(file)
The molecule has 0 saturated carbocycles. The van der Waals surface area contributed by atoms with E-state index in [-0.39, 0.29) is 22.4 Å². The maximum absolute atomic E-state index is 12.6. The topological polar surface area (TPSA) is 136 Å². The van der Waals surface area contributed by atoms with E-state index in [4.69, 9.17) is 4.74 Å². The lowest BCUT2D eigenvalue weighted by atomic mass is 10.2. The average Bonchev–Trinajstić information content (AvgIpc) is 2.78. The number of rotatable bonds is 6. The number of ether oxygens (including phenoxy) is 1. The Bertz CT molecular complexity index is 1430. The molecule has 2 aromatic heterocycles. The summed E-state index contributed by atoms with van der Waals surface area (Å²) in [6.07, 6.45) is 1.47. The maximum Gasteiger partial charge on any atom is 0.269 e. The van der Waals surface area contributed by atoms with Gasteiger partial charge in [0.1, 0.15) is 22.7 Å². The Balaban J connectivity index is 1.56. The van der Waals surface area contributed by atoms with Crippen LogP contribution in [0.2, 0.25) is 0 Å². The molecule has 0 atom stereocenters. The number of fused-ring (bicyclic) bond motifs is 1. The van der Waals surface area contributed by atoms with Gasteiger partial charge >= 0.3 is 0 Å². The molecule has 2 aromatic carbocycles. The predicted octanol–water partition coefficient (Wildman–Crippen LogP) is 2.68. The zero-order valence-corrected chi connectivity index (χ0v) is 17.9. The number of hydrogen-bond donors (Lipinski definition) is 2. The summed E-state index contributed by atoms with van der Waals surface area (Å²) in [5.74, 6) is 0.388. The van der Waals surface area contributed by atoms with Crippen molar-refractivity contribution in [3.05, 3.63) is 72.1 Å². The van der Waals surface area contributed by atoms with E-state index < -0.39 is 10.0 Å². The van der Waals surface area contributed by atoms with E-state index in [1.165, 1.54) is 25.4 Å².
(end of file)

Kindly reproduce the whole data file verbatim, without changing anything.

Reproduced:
The molecule has 0 saturated carbocycles. The van der Waals surface area contributed by atoms with E-state index in [-0.39, 0.29) is 22.4 Å². The maximum absolute atomic E-state index is 12.6. The topological polar surface area (TPSA) is 136 Å². The van der Waals surface area contributed by atoms with E-state index in [4.69, 9.17) is 4.74 Å². The lowest BCUT2D eigenvalue weighted by atomic mass is 10.2. The average Bonchev–Trinajstić information content (AvgIpc) is 2.78. The number of rotatable bonds is 6. The number of ether oxygens (including phenoxy) is 1. The Bertz CT molecular complexity index is 1430. The molecule has 2 aromatic heterocycles. The summed E-state index contributed by atoms with van der Waals surface area (Å²) in [6.07, 6.45) is 1.47. The maximum Gasteiger partial charge on any atom is 0.269 e. The van der Waals surface area contributed by atoms with Gasteiger partial charge in [0.1, 0.15) is 22.7 Å². The Balaban J connectivity index is 1.56. The van der Waals surface area contributed by atoms with Crippen LogP contribution in [0.2, 0.25) is 0 Å². The molecule has 0 atom stereocenters. The number of fused-ring (bicyclic) bond motifs is 1. The van der Waals surface area contributed by atoms with Gasteiger partial charge >= 0.3 is 0 Å². The molecule has 2 aromatic carbocycles. The predicted octanol–water partition coefficient (Wildman–Crippen LogP) is 2.68. The zero-order valence-corrected chi connectivity index (χ0v) is 17.9. The number of hydrogen-bond donors (Lipinski definition) is 2. The summed E-state index contributed by atoms with van der Waals surface area (Å²) in [5.74, 6) is 0.388. The van der Waals surface area contributed by atoms with Crippen molar-refractivity contribution in [3.05, 3.63) is 72.1 Å². The van der Waals surface area contributed by atoms with E-state index < -0.39 is 10.0 Å². The van der Waals surface area contributed by atoms with E-state index in [1.165, 1.54) is 25.4 Å².